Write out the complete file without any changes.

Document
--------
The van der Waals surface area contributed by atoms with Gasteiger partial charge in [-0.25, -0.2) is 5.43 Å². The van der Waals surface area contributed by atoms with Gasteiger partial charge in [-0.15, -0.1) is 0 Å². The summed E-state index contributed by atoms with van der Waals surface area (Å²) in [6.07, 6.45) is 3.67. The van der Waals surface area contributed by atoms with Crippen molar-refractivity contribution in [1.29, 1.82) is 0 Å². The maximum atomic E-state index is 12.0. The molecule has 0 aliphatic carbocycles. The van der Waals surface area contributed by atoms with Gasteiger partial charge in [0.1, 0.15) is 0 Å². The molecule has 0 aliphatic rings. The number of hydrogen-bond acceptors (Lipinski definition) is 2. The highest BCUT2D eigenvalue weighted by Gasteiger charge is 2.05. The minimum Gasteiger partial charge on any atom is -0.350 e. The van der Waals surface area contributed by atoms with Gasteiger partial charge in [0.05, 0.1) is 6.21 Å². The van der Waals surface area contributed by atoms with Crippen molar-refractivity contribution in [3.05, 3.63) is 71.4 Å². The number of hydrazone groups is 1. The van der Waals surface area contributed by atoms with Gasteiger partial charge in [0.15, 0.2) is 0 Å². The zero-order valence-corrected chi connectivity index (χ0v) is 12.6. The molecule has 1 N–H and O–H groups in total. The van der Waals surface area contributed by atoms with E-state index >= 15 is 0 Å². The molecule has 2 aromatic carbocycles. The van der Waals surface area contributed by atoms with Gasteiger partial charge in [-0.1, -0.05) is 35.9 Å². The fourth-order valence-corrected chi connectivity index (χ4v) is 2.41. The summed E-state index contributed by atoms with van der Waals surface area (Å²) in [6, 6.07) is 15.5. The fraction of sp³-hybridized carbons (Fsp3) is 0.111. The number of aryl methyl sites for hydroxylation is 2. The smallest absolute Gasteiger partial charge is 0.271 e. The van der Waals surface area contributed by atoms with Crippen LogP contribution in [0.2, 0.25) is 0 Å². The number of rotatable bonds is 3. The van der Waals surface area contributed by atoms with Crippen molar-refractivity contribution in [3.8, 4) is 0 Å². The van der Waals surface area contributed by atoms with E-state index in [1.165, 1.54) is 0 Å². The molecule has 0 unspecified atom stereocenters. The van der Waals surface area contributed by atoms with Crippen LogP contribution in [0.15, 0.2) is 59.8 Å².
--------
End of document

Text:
The van der Waals surface area contributed by atoms with Gasteiger partial charge in [-0.25, -0.2) is 5.43 Å². The van der Waals surface area contributed by atoms with Gasteiger partial charge in [-0.15, -0.1) is 0 Å². The summed E-state index contributed by atoms with van der Waals surface area (Å²) in [6.07, 6.45) is 3.67. The van der Waals surface area contributed by atoms with Crippen molar-refractivity contribution in [1.29, 1.82) is 0 Å². The maximum atomic E-state index is 12.0. The molecule has 0 aliphatic carbocycles. The van der Waals surface area contributed by atoms with Gasteiger partial charge in [0.1, 0.15) is 0 Å². The molecule has 0 aliphatic rings. The number of hydrogen-bond acceptors (Lipinski definition) is 2. The highest BCUT2D eigenvalue weighted by Gasteiger charge is 2.05. The minimum Gasteiger partial charge on any atom is -0.350 e. The van der Waals surface area contributed by atoms with Gasteiger partial charge in [0.05, 0.1) is 6.21 Å². The van der Waals surface area contributed by atoms with Crippen molar-refractivity contribution in [3.05, 3.63) is 71.4 Å². The number of hydrazone groups is 1. The van der Waals surface area contributed by atoms with Gasteiger partial charge in [0.15, 0.2) is 0 Å². The zero-order valence-corrected chi connectivity index (χ0v) is 12.6. The molecule has 1 N–H and O–H groups in total. The van der Waals surface area contributed by atoms with E-state index >= 15 is 0 Å². The molecule has 2 aromatic carbocycles. The van der Waals surface area contributed by atoms with Gasteiger partial charge in [-0.1, -0.05) is 35.9 Å². The fourth-order valence-corrected chi connectivity index (χ4v) is 2.41. The summed E-state index contributed by atoms with van der Waals surface area (Å²) in [6, 6.07) is 15.5. The fraction of sp³-hybridized carbons (Fsp3) is 0.111. The number of aryl methyl sites for hydroxylation is 2. The smallest absolute Gasteiger partial charge is 0.271 e. The van der Waals surface area contributed by atoms with Crippen LogP contribution in [0.2, 0.25) is 0 Å². The number of rotatable bonds is 3. The van der Waals surface area contributed by atoms with Crippen molar-refractivity contribution in [3.8, 4) is 0 Å². The van der Waals surface area contributed by atoms with E-state index in [1.165, 1.54) is 0 Å². The molecule has 0 unspecified atom stereocenters. The van der Waals surface area contributed by atoms with Crippen LogP contribution in [0.15, 0.2) is 59.8 Å².